Shakur led the organization, renamed the Boston Learning Center, for 15 years, expanding it to serve 700 students annually across the state. But as the student population grew, Shakur became focused on a broader issue: how could they help students learn to care about their education? Many had already become so accustomed to failing that they had little faith in the value of education in their lives. Still others were motivated, but struggled with homelessness, hunger, poverty, or family illness.

When BUILD’s leaders approached Shakur about launching a Boston outpost, she was wary, viewing the national model as a possible competitor to her tutoring center. But then she clicked with its mission: use experiential learning to motivate struggling students—“ignite youth potential”—with an eye on their success beyond high school.

“I had that internal tug, that this was something I was destined to do,” she says.

Fail Fast

The strength of BUILD rests on principles of control and empowerment—qualities that most teenagers covet, Shakur says, and that low-income and underperforming students may lack. The students invited into BUILD have entered high school as the lowest performing in their class, and are soon immersed in the program. In their first year, BUILD is a five-day, in-school elective class, where they work in teams to create a product, draft a business plan, and begin investor presentations. For the next two years, the team focuses on bringing their product to market and generating sales. By their junior year in high school, many students are earning a profit. The incentive is simple: real money.

“A student becomes a CEO, or a COO, and they go from something in their head, to a business plan on paper, to having an investor, to standing in front of a customer,” Shakur says. “There’s this sense of agency. And the payoff is tangible, you’ve earned some money, so the market reinforces it for you.”

That’s not to say every business is viable. For every Cookie Boss—a company that creates custom logo cookies, now in its fifth year—there’s another that doesn’t go the distance. That’s where the teachable moments that all entrepreneurs need come in.

“Many young people internalize failure, and it paralyzes them. In entrepreneurship, we have a saying, ‘Fail fast.’ Because failure is part of the process, and you need to accept it and ask, ‘What did the failure teach you?’”

Every BUILD business requires risk-taking on all sides, from the venture advisors—local businesspeople—who agree to provide the funds to these young entrepreneurs, to the teenagers themselves, who have to gain the confidence to promote their own ideas. The lesson? Failure is an option.

“Many young people internalize failure, and it paralyzes them,” Shakur says. “In entrepreneurship, we have a saying, ‘Fail fast.’ Because failure is part of the process, and you need to accept it and ask, ‘What did the failure teach you?’”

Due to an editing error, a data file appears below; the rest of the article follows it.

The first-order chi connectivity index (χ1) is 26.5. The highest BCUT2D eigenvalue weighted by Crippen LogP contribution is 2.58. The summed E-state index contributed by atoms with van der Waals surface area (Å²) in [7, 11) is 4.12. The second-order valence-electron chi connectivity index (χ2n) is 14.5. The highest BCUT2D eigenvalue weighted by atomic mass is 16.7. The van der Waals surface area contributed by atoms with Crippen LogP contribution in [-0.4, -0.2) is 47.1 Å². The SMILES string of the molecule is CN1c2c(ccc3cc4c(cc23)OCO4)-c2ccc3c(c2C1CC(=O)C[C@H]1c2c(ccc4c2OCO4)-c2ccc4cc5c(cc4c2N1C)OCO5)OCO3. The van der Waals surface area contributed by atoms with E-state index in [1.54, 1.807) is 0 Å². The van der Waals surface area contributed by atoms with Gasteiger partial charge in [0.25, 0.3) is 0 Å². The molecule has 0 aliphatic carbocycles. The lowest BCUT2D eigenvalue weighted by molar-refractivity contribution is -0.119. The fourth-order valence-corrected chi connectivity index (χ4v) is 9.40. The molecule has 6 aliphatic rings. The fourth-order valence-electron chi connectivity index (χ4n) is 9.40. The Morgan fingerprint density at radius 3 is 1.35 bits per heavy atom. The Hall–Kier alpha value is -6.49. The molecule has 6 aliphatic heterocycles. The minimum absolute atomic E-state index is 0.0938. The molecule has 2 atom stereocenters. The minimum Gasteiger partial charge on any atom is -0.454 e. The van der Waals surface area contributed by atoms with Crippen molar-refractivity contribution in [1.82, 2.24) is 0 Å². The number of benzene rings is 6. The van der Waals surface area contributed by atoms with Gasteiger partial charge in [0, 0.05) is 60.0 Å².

When the young CEOs learn that a setback doesn’t have to be the end of the road, they often apply that understanding to their academic careers as well. The results speak to the program’s power: between 10th and 12th grades, BUILD Greater Boston has a 60 percent retention rate, and 61 percent of its first class—again, once the lowest-performing cohort in the freshman class—is enrolled in a four-year college. BUILD says 97 percent of students who complete the program graduate high school on time; it puts the national average on-time graduation for low-income students at 73 percent. The program also encourages its students to think beyond high school and envision a fulfilling career; through corporate partnerships and mentorships, students visit companies and present their results, ensuring their familiarity and comfort with a corporate environment.

“It’s important that they don’t think business is a world they don’t belong to,” Shakur says. “This is about getting them to see that they belong in corporate America just as much as they belong in their neighborhoods.”

Shakur has her eye on expansion; the program, in five schools in 2016, will add another school in 2017, and plans to be in eight by 2020. But she knows she can’t do it without help from her team. She learned that lesson when she took charge of BUILD, and had to shutter the Boston Learning Center because it couldn’t function without her.

“When you start out, it’s very easy to micromanage, and continue to hold the knowledge and relationships within your own person. But if you’re managing something top-down, and the manager leaves, the information leaves with them,” she says. “At BUILD, it’s a shared decision-making process.”

That brings her back to the lesson she learned even before enrolling in college: ask for help, and be prepared to give it.